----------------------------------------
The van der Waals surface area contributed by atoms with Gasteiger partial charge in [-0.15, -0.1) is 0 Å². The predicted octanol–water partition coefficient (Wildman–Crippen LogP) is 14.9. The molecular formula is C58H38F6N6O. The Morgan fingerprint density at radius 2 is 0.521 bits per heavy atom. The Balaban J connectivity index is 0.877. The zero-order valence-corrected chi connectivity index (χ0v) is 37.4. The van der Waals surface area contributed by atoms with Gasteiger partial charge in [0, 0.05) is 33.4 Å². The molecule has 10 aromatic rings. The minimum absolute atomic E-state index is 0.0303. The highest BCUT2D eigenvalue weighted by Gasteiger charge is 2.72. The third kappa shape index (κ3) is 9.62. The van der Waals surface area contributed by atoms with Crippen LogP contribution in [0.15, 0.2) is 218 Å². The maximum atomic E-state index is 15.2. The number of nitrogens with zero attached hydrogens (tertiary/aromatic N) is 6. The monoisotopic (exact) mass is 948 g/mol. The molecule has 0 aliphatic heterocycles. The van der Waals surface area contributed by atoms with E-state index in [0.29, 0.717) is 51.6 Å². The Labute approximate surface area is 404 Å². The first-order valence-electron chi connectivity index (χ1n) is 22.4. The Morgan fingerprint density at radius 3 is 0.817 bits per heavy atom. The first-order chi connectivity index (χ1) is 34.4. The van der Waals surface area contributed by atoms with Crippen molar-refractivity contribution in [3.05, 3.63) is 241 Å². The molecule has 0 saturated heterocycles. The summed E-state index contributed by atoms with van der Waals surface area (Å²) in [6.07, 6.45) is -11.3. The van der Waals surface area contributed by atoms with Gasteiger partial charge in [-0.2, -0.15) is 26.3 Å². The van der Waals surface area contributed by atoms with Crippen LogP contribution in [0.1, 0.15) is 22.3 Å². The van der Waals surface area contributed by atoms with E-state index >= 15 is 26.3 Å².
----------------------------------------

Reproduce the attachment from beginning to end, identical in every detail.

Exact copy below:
The van der Waals surface area contributed by atoms with Gasteiger partial charge in [-0.15, -0.1) is 0 Å². The predicted octanol–water partition coefficient (Wildman–Crippen LogP) is 14.9. The molecular formula is C58H38F6N6O. The Morgan fingerprint density at radius 2 is 0.521 bits per heavy atom. The Balaban J connectivity index is 0.877. The zero-order valence-corrected chi connectivity index (χ0v) is 37.4. The van der Waals surface area contributed by atoms with Gasteiger partial charge in [0, 0.05) is 33.4 Å². The molecule has 10 aromatic rings. The minimum absolute atomic E-state index is 0.0303. The highest BCUT2D eigenvalue weighted by Gasteiger charge is 2.72. The third kappa shape index (κ3) is 9.62. The van der Waals surface area contributed by atoms with Crippen LogP contribution in [0.15, 0.2) is 218 Å². The maximum atomic E-state index is 15.2. The number of nitrogens with zero attached hydrogens (tertiary/aromatic N) is 6. The monoisotopic (exact) mass is 948 g/mol. The molecule has 0 aliphatic heterocycles. The van der Waals surface area contributed by atoms with E-state index in [0.29, 0.717) is 51.6 Å². The Labute approximate surface area is 404 Å². The first-order valence-electron chi connectivity index (χ1n) is 22.4. The Morgan fingerprint density at radius 3 is 0.817 bits per heavy atom. The first-order chi connectivity index (χ1) is 34.4. The van der Waals surface area contributed by atoms with Crippen molar-refractivity contribution in [3.05, 3.63) is 241 Å². The molecule has 0 saturated heterocycles. The summed E-state index contributed by atoms with van der Waals surface area (Å²) in [6.07, 6.45) is -11.3. The van der Waals surface area contributed by atoms with Gasteiger partial charge in [-0.2, -0.15) is 26.3 Å². The van der Waals surface area contributed by atoms with Crippen LogP contribution in [0.1, 0.15) is 22.3 Å². The van der Waals surface area contributed by atoms with E-state index >= 15 is 26.3 Å².